Our relationship ended over a winter weekend retreat at a rented condo on Lake Tahoe with his mother, when he told me that my Yin energy wasn’t a powerful enough match for his Yang energy. I should have had the foresight to realize that, for some men, especially Zen boyfriends, having their girlfriend and mother in the same house is the very thing that takes them over the edge.
Stephan was another one of these scared guys who hid behind his spirituality. We met at a narcissistic, eco-retentive, save-the-earth weekend workshop. Two days after the workshop, as I sped off the Golden Gate bridge and headed up 101 north toward my country home after a full day of seeing therapy clients, I noticed a tall man pounding on a drum while standing on top of a beaten-up VW van alongside the highway. He looked familiar, but I couldn’t be sure. I got off at the next exit, drove back down the highway, turned around again, and pulled up behind his van. Sure enough, it was Stephan. He told me that the workshop had inspired him to do a new form of political ecoprotest.
Once a week, he said, he planned to stand on his van alongside the highway and call out the list of endangered species while pounding on his drum. When I asked him what he hoped to accomplish by this, he said that he didn’t know, but that he was intuitively guided to do it. Strange as it sounds, I was impressed.
He asked me out on a date. The first night we ate vegetarian lasagna, Caesar salad and Haagen Daz by candlelight in his living room, and then rolled around his balcony for hours while Mickey Hart played on the stereo and Sausalito danced at our feet. The next morning, he told me he needed space. And in this way, our Zen relationship developed, in the small gaps between the large spaces.
Stephan eventually left for India (a spiritually disguised, intimacy escape plan I myself was to later model after), and returned a year and a half later under the spiritual name “Jivan,” looking very monk-like in his white cotton Indian garb and ivory shawl. His long hair had been cut to shoulder length and had grayed, his skin appeared to have permanently tanned, and small wrinkles marked the corners of his eyes. He said he had thought about me a lot and asked whether I would like to go out for dinner. As I was between boyfriends (again), and as he was quite handsome in his new gurulook, I agreed.
Jivan thought he had become enlightened, though he wouldn’t have dared to say as much. He had become a student of one of those Indian teachers who skillfully create mystical experiences in their groupies by momentarily cutting through their psychological blocks, and then declare them enlightened from the experience. In such a situation, the master gets a swollen head and an immense reputation for being able to enlighten people, and thousands of Western hippies who are afraid of really living life get to think that they have risen above it. They then proceed unsolicited to try to bestow the same boon upon others.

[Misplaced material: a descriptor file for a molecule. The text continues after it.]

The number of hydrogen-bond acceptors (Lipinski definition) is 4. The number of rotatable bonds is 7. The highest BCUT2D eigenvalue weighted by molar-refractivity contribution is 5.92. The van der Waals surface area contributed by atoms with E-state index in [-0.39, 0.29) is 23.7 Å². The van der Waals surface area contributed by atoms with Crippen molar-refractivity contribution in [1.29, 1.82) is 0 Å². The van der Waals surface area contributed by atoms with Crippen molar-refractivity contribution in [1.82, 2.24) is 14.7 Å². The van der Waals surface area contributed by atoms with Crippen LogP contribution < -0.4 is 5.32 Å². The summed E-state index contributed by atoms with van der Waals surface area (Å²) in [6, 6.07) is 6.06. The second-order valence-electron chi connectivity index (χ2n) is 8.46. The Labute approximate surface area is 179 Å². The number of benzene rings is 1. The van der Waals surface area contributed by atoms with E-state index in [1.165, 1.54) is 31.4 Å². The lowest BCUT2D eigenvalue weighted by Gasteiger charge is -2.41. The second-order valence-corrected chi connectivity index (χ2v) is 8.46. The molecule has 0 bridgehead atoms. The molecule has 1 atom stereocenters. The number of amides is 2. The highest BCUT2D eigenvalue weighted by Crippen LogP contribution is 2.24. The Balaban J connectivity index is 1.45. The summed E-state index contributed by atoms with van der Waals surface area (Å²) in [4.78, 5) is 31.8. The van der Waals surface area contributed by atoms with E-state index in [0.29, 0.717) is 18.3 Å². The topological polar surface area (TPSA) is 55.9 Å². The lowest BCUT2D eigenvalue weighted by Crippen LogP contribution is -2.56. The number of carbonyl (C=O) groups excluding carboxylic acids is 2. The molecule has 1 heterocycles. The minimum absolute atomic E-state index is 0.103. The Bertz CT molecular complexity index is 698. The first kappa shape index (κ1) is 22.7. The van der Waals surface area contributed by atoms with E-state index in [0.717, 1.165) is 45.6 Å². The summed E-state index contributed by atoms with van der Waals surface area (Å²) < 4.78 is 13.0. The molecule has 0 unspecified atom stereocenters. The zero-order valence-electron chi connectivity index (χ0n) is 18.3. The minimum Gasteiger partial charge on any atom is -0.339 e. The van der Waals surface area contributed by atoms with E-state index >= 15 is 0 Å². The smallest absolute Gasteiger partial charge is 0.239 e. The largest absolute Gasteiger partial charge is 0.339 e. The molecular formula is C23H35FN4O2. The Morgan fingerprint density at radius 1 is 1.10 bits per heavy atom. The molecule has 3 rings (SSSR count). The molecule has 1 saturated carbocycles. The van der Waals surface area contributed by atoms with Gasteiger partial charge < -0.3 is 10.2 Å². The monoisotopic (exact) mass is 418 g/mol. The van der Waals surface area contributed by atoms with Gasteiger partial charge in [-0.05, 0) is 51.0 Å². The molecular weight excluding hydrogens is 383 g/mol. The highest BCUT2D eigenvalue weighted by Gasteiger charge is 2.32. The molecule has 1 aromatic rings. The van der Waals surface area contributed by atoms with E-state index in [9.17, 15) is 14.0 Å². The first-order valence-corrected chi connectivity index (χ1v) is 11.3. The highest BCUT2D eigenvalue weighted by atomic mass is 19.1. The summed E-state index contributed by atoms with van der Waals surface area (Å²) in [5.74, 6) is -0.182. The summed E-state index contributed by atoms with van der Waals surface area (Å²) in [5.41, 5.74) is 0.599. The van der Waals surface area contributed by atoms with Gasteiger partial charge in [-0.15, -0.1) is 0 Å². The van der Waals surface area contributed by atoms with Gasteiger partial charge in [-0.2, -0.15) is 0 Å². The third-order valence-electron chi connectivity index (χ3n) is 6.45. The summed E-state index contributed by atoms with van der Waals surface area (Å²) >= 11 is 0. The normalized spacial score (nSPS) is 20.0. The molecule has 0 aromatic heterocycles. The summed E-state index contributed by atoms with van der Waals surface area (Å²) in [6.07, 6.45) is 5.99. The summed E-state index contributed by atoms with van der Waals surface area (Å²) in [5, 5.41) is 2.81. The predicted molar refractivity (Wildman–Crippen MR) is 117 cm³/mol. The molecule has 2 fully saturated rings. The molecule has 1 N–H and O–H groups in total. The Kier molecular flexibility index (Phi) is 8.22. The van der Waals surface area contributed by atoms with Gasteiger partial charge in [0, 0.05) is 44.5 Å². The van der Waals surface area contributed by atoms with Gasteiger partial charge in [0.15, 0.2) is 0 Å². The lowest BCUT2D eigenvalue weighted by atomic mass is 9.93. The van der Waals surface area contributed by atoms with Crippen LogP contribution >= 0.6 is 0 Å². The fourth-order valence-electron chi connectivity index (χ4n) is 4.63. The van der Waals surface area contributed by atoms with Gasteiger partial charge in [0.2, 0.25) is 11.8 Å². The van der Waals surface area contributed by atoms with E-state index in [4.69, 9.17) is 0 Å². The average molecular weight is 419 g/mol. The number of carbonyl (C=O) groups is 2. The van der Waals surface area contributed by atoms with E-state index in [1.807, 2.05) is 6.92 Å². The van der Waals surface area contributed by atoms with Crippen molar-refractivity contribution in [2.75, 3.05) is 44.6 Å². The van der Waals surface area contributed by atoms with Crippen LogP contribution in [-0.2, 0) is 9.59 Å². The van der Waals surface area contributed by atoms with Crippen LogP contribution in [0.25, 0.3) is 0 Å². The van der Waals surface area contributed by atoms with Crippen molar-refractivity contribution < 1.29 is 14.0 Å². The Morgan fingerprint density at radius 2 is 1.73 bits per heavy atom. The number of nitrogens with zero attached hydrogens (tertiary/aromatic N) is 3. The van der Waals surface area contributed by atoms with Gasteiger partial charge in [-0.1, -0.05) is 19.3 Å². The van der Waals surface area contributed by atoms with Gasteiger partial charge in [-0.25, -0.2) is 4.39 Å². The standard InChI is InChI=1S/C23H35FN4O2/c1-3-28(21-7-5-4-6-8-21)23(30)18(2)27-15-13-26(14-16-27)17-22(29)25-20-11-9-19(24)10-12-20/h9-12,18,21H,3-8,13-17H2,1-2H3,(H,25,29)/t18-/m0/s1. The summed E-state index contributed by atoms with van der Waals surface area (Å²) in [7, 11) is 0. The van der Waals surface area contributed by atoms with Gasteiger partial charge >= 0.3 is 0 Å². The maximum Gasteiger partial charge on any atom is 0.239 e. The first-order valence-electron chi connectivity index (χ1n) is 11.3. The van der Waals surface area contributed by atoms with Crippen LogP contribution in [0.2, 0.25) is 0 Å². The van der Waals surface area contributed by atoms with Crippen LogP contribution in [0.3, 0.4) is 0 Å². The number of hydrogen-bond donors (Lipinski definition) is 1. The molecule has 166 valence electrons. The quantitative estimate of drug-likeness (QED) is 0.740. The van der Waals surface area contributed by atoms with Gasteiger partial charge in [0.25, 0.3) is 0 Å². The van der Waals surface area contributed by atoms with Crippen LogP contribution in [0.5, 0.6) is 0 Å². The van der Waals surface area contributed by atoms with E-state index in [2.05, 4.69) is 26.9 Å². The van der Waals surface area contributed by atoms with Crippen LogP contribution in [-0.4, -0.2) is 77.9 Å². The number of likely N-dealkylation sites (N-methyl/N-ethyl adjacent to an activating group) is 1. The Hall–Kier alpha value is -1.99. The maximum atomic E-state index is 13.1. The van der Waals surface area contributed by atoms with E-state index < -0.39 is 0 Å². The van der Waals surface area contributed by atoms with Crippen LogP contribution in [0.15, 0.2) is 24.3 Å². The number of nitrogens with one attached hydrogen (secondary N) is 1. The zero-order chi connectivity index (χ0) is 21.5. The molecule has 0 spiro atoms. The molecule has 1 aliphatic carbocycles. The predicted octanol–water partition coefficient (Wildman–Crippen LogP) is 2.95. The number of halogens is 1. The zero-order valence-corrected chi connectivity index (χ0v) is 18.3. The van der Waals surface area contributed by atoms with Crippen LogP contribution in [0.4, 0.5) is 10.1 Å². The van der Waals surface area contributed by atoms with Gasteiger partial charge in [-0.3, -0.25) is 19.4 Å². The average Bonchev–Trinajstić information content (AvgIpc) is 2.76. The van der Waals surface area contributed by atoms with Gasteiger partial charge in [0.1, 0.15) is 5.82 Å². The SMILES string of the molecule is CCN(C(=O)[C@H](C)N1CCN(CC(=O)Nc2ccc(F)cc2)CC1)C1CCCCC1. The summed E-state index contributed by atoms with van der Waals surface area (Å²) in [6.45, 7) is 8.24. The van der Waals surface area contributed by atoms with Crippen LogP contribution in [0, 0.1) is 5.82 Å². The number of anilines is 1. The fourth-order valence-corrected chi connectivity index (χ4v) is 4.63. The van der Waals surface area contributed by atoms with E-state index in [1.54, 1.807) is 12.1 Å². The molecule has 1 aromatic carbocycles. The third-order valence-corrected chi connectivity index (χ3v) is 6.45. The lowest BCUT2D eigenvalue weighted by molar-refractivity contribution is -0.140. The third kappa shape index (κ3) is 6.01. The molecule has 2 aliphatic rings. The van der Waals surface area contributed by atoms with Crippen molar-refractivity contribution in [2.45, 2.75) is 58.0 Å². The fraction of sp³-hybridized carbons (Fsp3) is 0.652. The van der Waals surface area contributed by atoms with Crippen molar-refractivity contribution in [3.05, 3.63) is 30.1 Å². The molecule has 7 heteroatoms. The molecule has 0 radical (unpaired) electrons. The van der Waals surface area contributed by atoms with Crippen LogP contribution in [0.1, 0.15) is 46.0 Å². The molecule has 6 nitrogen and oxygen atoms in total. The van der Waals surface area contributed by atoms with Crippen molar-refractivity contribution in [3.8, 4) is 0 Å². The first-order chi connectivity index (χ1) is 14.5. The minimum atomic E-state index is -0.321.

Jivan was a living example of such a situation. The first night was all right, as far as Zen boyfriends go. I enjoyed hearing of his adventures over a cappuccino, only occasionally irritated by his references to having “seen through the nature of reality” or having “become one with everything.” Of course, by early evening he needed space, but that was to be expected.
The next day, however, as we walked in Muir woods, he tried to do his spiritual number on me. To explain his spiritual approach in two sentences, nonduality is based on the tacit recognition of the oneness, or “non-separation,” of all things. It means that “I” don’t exist separately from you or any other animate or inanimate being or thing: all is one. However, there is a big difference between being able to spew these words (as I just did), and living as one who abides eternally in the truth of this reality.
“Jivan, if we are going to hang out together, I need to feel like you’re really here with me and not always so detached,” I opened the floor.
“But who is the ‘you’ who wants to hang out with the ‘me’?”
“I am the me and you are the you!”
“There is no difference, so we can never really be apart or together; it’s all the same.”
“You’re full of shit.”
“But who do you think is the ‘me’ that is full of shit?”
“I think it is you!”
“Who’s getting angry?”
“I’m getting angry.”
“Look into my eyes, what do you see?”
“Look more deeply. Now what do you see?”
“I see a lonely man who thinks he’s enlightened.”
Extremely frustrated and teary-eyed, I walked away and sat on a log by the stream trying to figure out why it was so important to me to try to get through to him.
“Why did you come all the way over here to cry?” he sat down beside me, fully believing in his own innocence.
I looked at him with that end-of-the-relationship look in my eye. “Because there is no one there to hold me if I cry, and I’d just as soon cry alone than cry with nobody.”